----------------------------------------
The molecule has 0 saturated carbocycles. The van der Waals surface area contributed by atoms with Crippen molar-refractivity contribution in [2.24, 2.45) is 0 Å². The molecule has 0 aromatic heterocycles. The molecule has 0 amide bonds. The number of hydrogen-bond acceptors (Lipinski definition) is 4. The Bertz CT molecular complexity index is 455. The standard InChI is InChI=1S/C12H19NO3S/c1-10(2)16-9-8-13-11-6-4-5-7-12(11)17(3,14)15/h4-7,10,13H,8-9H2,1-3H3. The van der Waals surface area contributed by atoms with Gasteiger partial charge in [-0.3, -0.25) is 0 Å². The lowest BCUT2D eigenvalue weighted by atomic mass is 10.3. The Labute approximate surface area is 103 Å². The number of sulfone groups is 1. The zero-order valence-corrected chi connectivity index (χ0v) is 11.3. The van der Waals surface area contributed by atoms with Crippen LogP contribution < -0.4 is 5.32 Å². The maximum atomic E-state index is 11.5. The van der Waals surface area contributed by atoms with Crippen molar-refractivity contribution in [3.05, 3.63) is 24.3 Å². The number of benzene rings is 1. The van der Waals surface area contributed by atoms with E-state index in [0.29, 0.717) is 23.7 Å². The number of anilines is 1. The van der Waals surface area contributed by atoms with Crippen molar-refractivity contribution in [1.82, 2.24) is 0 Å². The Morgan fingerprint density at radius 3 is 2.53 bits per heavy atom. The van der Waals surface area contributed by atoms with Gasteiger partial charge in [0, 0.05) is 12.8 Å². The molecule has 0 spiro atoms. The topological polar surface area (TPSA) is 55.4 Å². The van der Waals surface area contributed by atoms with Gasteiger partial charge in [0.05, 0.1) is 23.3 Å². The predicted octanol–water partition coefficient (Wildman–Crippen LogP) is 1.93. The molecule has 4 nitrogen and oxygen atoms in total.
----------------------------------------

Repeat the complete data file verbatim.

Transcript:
The molecule has 0 saturated carbocycles. The van der Waals surface area contributed by atoms with Crippen molar-refractivity contribution in [2.24, 2.45) is 0 Å². The molecule has 0 aromatic heterocycles. The molecule has 0 amide bonds. The number of hydrogen-bond acceptors (Lipinski definition) is 4. The Bertz CT molecular complexity index is 455. The standard InChI is InChI=1S/C12H19NO3S/c1-10(2)16-9-8-13-11-6-4-5-7-12(11)17(3,14)15/h4-7,10,13H,8-9H2,1-3H3. The van der Waals surface area contributed by atoms with Gasteiger partial charge in [-0.3, -0.25) is 0 Å². The lowest BCUT2D eigenvalue weighted by atomic mass is 10.3. The Labute approximate surface area is 103 Å². The number of sulfone groups is 1. The zero-order valence-corrected chi connectivity index (χ0v) is 11.3. The van der Waals surface area contributed by atoms with Crippen LogP contribution < -0.4 is 5.32 Å². The maximum atomic E-state index is 11.5. The van der Waals surface area contributed by atoms with Crippen molar-refractivity contribution in [3.05, 3.63) is 24.3 Å². The number of benzene rings is 1. The van der Waals surface area contributed by atoms with E-state index in [0.29, 0.717) is 23.7 Å². The number of anilines is 1. The van der Waals surface area contributed by atoms with Crippen molar-refractivity contribution in [1.82, 2.24) is 0 Å². The Morgan fingerprint density at radius 3 is 2.53 bits per heavy atom. The van der Waals surface area contributed by atoms with Gasteiger partial charge in [0, 0.05) is 12.8 Å². The molecule has 0 spiro atoms. The topological polar surface area (TPSA) is 55.4 Å². The van der Waals surface area contributed by atoms with Gasteiger partial charge in [0.05, 0.1) is 23.3 Å². The predicted octanol–water partition coefficient (Wildman–Crippen LogP) is 1.93. The molecule has 4 nitrogen and oxygen atoms in total.